The term paranoia is confusing since different psychiatric traditions have used it to describe different constructs. Originally, paranoia (Greek for “beside the mind”) was simply a general term for madness. In the 19th century, Kraepelin and others used paranoia to designate a specific type of psychiatric illness, characterized by a delusional process that results in a clinical syndrome with delusion that would eventually engulf a person’s whole experience and actions. Such systematized and entrenched delusions (i.e., everything gets fitted into the paranoid frame of mind) are notoriously difficult to challenge and change. The person’s personality outside the delusions remained intact, in contrast to schizophrenia with its negative symptoms and formal thought disorder.
Paranoia as used in descriptive psychopathology is not restricted to persecutory delusions but refers to any delusion that results from the postulated delusional process. Understanding the moderators and predisposing factors that lead to the development of (usually) understandable delusions was a major effort of 19th and 20th century psychopathology and continues to be of great interest (e.g., how do social cognitions form; the role of trauma in delusion formation; the cognitive perspective of delusion formation).
Called paranoia in DSM-III, this term for the clinical syndrome was eventually dropped and replaced by Delusional Disorder in DSM-IV. Notably, paranoia is also no longer used to describe symptoms of schizophrenia or to indicate a subtype of schizophrenia. In the older psychiatric literature, the paranoid subtype of schizophrenia was recognized as a type with predominance of paranoia – in the broad sense of delusions (and not limited to persecutory delusions although those are very common). Paranoid Personality Disorder still contains the term paranoid, indicating a style of thinking and interpreting the world through a lens of distrust and suspiciousness. Themes of exploitation, fear of harm and deceit are typical. Paranoid patients look for hidden meaning in utterances, misinterpret innocent mistakes as intentional, and take everything personally; grudges are held tenaciously, particularly if loyalty is questioned and betrayal suspected. As a personality disorder, paranoid indicates a habitual style of thinking and not the presence of delusions.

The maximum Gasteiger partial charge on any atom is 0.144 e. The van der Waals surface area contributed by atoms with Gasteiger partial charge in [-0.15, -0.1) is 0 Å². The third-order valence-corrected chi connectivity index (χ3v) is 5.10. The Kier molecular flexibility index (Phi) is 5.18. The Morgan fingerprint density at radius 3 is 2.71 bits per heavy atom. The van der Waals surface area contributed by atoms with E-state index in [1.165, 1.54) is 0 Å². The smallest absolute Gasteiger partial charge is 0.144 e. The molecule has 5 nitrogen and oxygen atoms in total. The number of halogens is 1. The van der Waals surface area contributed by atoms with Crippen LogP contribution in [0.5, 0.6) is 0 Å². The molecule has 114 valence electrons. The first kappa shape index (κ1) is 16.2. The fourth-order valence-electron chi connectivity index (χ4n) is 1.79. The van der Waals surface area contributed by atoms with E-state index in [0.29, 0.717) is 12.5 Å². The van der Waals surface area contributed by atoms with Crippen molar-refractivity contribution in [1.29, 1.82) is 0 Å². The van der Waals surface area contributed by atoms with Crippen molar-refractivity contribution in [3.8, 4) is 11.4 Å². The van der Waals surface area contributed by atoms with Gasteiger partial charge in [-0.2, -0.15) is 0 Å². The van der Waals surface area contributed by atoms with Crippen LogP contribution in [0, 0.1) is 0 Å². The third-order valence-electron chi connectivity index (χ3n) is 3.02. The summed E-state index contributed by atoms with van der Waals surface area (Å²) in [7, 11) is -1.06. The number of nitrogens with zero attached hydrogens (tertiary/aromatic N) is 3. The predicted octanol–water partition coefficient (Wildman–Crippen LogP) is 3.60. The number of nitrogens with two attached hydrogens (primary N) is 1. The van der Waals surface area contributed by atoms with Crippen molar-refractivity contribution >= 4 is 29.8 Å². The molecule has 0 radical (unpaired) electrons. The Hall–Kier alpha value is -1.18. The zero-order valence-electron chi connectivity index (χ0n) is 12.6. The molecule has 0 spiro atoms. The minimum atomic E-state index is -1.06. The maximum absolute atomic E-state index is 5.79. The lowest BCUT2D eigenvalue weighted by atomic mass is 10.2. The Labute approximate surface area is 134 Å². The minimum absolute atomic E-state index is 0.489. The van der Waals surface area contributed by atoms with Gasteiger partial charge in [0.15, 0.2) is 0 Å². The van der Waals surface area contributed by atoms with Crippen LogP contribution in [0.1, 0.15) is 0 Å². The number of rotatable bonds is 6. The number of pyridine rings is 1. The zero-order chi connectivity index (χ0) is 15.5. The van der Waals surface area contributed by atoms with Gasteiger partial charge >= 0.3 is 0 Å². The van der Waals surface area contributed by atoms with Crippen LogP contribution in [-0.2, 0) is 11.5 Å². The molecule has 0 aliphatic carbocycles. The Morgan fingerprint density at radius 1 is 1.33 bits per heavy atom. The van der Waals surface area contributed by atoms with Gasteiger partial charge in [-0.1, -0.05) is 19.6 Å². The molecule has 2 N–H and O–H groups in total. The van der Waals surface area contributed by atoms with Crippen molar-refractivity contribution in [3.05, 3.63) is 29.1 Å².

Kendler KS. The clinical features of paranoia in the 20th century and their representation in diagnostic criteria from DSM-III through DSM-5. Schizophrenia Bulletin. 2017;43(2):332-343.